RFK Jr. says he had a dead worm in his brain. What are these parasites and how common are they?


Presidential candidate Robert F. Kennedy Jr. has made various claims about his health over the years, but the most shocking came Wednesday when it was revealed that Kennedy once insisted that a worm ate a portion of his brain over a decade ago.

Kennedy’s assertion, which was reported by the New York Times, was made during divorce proceedings from his second wife, Mary Richardson Kennedy, and was intended to support his claim that health issues had reduced his earning potential.

Kennedy reportedly disclosed the ailment during a court deposition, saying that in 2010 he was experiencing memory loss and severe mental fogginess. He said he consulted with several neurologists who examined brain scans and suspected he had a brain tumor, and he was scheduled to undergo surgery.

But then a doctor at NewYork-Presbyterian Hospital told Kennedy he believed the scans revealed the remnants of a dead parasite.

The abnormality in his scans “was caused by a worm that got into my brain and ate a portion of it and then died,” the article reported Kennedy as saying in the 2012 deposition.

No medical proof has been offered to back up the candidate’s claims, but the issue has prompted widespread conversation about the existence of brain worms, as well as the candidate’s fitness for office.

Kennedy addressed the issue in a tongue-and-cheek post on X on Wednesday saying that he could “eat 5 more brain worms and still beat President Trump and President Biden in a debate.” He added in another post, “I feel confident of the result even with a six-worm handicap.”

There are several parasites that can do damage in the human brain, but the most common in the Americas is the pork tapeworm, Taenia solium. In the intestines, the worm can grow to 2 to 7 meters in length. Though its eggs can migrate from the intestines to tissues throughout the body, in all other organs the larvae dies before reaching maturity.

Multiple medical experts told The Times that the condition Kennedy described sounds like neurocysticercosis, a parasitic infection caused by the larval form of the pork tapeworm. Those doctors have not treated Kennedy and were speaking generally.

Depending on where the parasite lodges itself in or around the brain, the patient could either be entirely asymptomatic or experience headaches and seizures. Memory loss and cognitive problems of the kind Kennedy described in his deposition would be rare, said Dr. Edward Jones-Lopez, an infectious-disease specialist with Keck Medicine of USC.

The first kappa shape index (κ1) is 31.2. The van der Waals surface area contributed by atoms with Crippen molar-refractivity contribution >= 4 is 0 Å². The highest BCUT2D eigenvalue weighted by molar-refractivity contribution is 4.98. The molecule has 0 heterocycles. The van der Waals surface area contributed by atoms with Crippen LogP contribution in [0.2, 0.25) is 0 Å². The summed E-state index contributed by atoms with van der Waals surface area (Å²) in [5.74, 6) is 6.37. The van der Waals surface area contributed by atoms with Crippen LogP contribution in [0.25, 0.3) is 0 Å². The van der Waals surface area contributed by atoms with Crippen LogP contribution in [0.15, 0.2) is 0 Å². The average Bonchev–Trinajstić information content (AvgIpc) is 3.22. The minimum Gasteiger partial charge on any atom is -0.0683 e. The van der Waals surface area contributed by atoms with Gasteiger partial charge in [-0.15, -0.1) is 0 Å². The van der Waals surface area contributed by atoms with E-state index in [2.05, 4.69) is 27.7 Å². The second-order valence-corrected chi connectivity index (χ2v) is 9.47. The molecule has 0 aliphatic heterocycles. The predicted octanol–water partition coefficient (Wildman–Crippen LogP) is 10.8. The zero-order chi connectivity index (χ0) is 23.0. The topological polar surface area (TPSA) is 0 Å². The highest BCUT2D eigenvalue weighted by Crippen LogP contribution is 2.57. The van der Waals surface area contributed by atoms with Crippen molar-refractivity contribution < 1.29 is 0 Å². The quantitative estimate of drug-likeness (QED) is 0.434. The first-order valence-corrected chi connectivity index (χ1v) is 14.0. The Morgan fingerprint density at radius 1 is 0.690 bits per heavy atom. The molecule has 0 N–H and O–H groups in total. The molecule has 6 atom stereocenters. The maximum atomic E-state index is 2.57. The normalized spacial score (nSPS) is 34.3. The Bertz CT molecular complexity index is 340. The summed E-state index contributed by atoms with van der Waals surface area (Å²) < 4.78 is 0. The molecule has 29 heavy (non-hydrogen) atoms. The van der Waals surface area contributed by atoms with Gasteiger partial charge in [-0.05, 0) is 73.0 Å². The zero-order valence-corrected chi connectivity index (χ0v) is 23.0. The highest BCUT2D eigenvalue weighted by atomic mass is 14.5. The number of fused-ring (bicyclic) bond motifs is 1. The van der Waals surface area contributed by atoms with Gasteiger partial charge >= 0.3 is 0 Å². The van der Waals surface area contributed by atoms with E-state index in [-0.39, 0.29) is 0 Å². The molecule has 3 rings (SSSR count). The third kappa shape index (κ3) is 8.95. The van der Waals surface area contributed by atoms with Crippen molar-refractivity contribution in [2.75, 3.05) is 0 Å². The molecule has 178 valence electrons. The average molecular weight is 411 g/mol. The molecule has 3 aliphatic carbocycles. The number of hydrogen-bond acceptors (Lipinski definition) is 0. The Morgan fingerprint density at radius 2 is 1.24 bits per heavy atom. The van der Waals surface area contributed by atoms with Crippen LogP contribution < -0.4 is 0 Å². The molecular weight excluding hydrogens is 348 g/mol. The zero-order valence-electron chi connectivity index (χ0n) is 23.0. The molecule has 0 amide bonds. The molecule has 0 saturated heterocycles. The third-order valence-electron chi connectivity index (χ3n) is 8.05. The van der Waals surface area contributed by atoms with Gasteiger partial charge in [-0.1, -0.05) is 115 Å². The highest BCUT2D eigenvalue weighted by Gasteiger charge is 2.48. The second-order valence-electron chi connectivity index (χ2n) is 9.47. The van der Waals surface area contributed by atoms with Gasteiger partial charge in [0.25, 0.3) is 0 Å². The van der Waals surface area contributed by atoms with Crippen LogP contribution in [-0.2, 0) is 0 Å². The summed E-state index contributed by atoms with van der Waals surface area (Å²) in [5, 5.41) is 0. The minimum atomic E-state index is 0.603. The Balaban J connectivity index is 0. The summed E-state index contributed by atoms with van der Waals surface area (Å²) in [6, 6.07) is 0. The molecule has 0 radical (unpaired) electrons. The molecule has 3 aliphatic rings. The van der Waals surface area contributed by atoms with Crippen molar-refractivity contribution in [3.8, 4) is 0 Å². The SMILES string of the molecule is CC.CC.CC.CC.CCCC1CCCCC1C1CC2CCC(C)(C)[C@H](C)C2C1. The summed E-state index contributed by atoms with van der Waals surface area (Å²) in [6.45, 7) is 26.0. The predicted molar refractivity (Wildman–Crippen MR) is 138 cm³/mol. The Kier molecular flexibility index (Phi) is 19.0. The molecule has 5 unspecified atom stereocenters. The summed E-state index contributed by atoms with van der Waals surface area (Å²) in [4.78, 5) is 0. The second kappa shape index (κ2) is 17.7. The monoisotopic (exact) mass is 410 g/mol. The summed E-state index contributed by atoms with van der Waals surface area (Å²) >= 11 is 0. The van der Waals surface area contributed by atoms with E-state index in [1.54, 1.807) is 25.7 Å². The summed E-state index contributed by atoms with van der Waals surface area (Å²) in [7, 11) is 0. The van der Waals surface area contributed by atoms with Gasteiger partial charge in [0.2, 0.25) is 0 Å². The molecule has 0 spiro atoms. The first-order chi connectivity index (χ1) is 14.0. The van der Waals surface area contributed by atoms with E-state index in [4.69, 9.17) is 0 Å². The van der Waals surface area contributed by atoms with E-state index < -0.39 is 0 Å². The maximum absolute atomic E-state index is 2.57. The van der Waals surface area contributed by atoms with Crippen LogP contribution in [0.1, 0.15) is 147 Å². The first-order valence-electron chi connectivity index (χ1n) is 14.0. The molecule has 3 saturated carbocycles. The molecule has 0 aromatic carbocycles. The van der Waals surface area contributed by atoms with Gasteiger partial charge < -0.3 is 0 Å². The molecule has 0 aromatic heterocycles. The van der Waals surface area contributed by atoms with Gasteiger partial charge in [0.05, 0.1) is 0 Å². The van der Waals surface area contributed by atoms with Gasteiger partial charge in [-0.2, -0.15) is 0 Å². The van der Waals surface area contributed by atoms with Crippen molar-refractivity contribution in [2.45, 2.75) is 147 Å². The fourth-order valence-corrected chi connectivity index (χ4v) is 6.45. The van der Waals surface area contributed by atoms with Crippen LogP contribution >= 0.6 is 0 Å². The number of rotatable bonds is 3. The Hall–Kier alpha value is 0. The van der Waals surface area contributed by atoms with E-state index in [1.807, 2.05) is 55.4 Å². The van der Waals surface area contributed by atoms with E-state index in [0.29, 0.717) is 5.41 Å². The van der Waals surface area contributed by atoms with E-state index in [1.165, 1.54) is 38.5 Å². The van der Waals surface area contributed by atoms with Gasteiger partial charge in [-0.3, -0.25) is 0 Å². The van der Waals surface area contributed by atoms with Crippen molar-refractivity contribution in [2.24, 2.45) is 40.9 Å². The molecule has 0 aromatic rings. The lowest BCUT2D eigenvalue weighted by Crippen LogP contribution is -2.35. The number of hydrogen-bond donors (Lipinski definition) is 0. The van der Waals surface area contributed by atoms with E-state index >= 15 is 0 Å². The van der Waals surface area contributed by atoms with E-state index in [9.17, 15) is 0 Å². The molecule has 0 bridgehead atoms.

“It would be unusual for the parasite to cause memory loss just as an isolated symptom,” he said.

Kennedy’s description of the worm dying after it “ate a portion” of his brain is also a “misnomer” when speaking about neurocysticercosis, Jones-Lopez said. The parasite dies before maturing into an animal capable of eating anything.

The tapeworm’s eggs are found in the feces of an infected person, and they can spread to other hosts who consume food or water contaminated by the feces. If someone touches a contaminated surface and then puts their fingers in their mouth without washing their hands, they can ingest the eggs as well.

Once swallowed, the eggs find their way into skeletal muscles or other tissues, where they form cysts and cause the disease known as cysticercosis.

“In the brain it is actually larvae (not the mature worm itself) that forms cysts, which when surgeons excise and give to us pathologists, is often dead,” wrote Dr. William Yong, a pathologist specializing in neuropathology at UC Irvine. “They only form adult tapeworms in the intestines. Anywhere else in the body they form these larval cysts that ultimately die, degenerate and calcify.”

T. solium cysts can also enter the digestive system in contaminated pork that is raw or undercooked, causing a condition called taeniasis. The CDC estimates there are probably fewer than 1,000 cases a year, but it’s difficult to know for sure because infections typically result in nothing worse than mild digestive problems, such as abdominal pain or an upset stomach.